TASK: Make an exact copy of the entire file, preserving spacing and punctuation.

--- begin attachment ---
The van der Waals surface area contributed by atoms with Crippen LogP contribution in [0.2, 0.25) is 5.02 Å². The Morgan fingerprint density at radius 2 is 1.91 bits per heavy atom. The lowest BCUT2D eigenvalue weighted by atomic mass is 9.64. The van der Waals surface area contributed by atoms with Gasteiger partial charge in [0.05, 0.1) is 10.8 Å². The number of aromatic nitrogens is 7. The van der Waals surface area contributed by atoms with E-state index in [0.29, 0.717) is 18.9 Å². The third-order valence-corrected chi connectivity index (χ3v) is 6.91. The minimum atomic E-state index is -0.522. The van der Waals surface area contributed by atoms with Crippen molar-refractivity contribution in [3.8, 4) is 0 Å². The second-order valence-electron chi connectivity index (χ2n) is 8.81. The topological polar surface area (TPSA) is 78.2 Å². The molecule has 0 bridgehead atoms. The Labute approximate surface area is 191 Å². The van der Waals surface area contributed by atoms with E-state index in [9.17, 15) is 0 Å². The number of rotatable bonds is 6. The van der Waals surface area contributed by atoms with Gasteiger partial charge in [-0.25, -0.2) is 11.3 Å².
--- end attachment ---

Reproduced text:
The van der Waals surface area contributed by atoms with Crippen LogP contribution in [0.2, 0.25) is 5.02 Å². The Morgan fingerprint density at radius 2 is 1.91 bits per heavy atom. The lowest BCUT2D eigenvalue weighted by atomic mass is 9.64. The van der Waals surface area contributed by atoms with Gasteiger partial charge in [0.05, 0.1) is 10.8 Å². The number of aromatic nitrogens is 7. The van der Waals surface area contributed by atoms with E-state index in [0.29, 0.717) is 18.9 Å². The third-order valence-corrected chi connectivity index (χ3v) is 6.91. The minimum atomic E-state index is -0.522. The van der Waals surface area contributed by atoms with Crippen molar-refractivity contribution in [3.8, 4) is 0 Å². The second-order valence-electron chi connectivity index (χ2n) is 8.81. The topological polar surface area (TPSA) is 78.2 Å². The molecule has 0 bridgehead atoms. The Labute approximate surface area is 191 Å². The van der Waals surface area contributed by atoms with E-state index in [9.17, 15) is 0 Å². The number of rotatable bonds is 6. The van der Waals surface area contributed by atoms with Gasteiger partial charge in [-0.25, -0.2) is 11.3 Å².